Heavenly Father,

I know you have a plan for us. This plan includes a future of love, joy and service. It is not a promise of an easy life, but it is a promise of a life on mission with you. I thank you for loving each of us so much that you would truly create a great and precious plan for each of us. Lord, help me to serve you and be part of your mission on earth. I love you Lord. Amen.

32:1 After these faithful deeds were accomplished, King Sennacherib of Assyria invaded Judah. He besieged the fortified cities, intending to seize them.1 32:2 When Hezekiah saw that Sennacherib had invaded and intended to attack Jerusalem,2 32:3 he consulted with his advisers and military officers about stopping up the springs3 outside the city, and they supported him. 32:4 A large number of people gathered together and stopped up all the springs and the stream that flowed through the district.4 They reasoned,5 “Why should the kings of Assyria come and find plenty of water?” 32:5 Hezekiah6 energetically rebuilt7 every broken wall. He erected towers and an outer wall,8 and fortified the terrace of the City of David.9 He made many weapons and shields.

32:6 He appointed military officers over the army10 and assembled them in the square at the city gate. He encouraged them,11 saying, 32:7 “Be strong and brave! Don’t be afraid and don’t panic12 because of the king of Assyria and this huge army that is with him! We have with us one who is stronger than those who are with him.13 32:8 He has with him mere human strength,14 but the Lord our God is with us to help us and fight our battles!” The army15 was encouraged by the words of King Hezekiah of Judah.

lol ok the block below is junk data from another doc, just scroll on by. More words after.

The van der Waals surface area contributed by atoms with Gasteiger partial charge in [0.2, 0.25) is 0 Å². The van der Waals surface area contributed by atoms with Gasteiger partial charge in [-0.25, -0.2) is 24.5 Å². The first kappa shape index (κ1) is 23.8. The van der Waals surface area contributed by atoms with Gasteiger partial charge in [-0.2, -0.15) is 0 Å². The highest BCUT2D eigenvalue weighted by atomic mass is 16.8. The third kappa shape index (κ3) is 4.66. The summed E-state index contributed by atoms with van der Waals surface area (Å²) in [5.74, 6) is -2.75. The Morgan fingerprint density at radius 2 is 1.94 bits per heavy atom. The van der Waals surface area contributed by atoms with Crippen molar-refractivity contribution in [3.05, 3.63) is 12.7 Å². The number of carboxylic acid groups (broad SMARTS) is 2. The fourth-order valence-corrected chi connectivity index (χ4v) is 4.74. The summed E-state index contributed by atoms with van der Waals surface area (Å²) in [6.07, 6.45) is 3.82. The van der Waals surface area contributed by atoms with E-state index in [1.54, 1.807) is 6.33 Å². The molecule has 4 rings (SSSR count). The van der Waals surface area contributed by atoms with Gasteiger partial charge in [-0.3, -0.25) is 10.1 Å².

Just a few days ago, I was talking with a lady who is serving a six month internship at the new Kansas City Teen Challenge Girls Center.  She is a woman who has made some radical changes in her own life and now seeks to serve God in youth focused ministry.  She has truly seen God work.  We were talking about a $100,000 grant application that we put in with a local Christian foundation.  I made a comment that we were more likely to get $50,000 which would still be great.  She looked at me and commented that we need to believe God for the whole thing.

After twelve years in fundraising, I have learned how to raise money, read giving situations and even predict results at some level.  It seems I have forgotten one very important thing – the power of the Holy Spirit.  Many years in secular fundraising have made me so used to the art and science of fundraising that I have forgotten the Spirit.

King Hezekiah knew about faith.  A much larger army came against him.  He knew only the Lord God Almighty could defeat this army.  He had the faith to believe it was going to happen and because he was following God, it did.  I realize this is the kind of faith that I need.

Heavenly Father,

It is easy to begin to rely on your knowledge, experience and skills.  However, I know that the power of your Holy Spirit transcends all of these.  I thank you for your sovereign power to work things out as you choose.  I thank you for caring about our situation in Kansas City.  Lord, I ask for more faith.  I love you Lord.  Amen.